We take another example. Suppose you have three ad sets: Middle target audience: those women between the ages of 18 and 22 that I just described Young target group: girls between 15 and 18 who live in Amsterdam-Noord and have already visited your web shop via Facebook Broad target group: between 18 and 25 from Amsterdam-Noord who like the website of your biggest competitor In the old way, you have set a budget for these three target groups per ad set, at ad set level. Does the young target group have a high conversion rate, while the broad target group does not?
Then a lot of money is spent on the broad target group, while this does not yield much at all. On the other hand, you are failing the young target group. You get a relatively large amount of conversion from this, but due to the limitation in the budget you do not get the most out of it. So this is different in the new way. Image of the distribution job function email list of campaign budgets on Facebook. What are the benefits of advertising on Facebook? There are six advantages of this new way of budget allocation. 1. You get more out of your campaigns As you can see in the illustration, you can now get more total conversions with the same total amount. More budget automatically goes to the ad sets that perform best.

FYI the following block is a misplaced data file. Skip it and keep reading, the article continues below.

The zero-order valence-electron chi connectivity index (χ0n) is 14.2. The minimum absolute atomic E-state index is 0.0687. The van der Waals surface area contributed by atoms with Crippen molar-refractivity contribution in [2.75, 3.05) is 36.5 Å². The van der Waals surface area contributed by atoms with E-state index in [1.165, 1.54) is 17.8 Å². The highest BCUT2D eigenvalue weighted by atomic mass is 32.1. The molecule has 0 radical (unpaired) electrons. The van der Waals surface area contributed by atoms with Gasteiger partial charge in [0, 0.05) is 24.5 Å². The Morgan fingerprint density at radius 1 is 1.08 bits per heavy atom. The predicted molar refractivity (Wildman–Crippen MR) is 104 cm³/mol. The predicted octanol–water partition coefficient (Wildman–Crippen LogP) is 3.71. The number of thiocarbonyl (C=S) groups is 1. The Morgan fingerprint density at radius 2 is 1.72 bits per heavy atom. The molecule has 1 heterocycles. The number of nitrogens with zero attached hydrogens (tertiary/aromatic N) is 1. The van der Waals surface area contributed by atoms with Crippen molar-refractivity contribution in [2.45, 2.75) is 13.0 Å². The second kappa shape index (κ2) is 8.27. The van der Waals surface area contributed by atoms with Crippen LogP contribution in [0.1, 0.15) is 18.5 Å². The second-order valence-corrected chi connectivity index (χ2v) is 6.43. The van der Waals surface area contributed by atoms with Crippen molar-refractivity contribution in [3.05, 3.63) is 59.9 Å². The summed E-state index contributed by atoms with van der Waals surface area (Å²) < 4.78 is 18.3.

The result: on average you pay less for the same results. 2. You save time managing your campaigns You no longer have to adjust the budgets per ad set every time. This happens automatically. Much nicer, because it saves you thinking and, above all, a lot of time. 3. You can manage campaigns more easily There are fewer budgets to keep an eye on. So it is easier to keep an overview. 4. Re-duplicate audiences If an ad set is very similar in audience to another group, that budget can be spent on another ad set.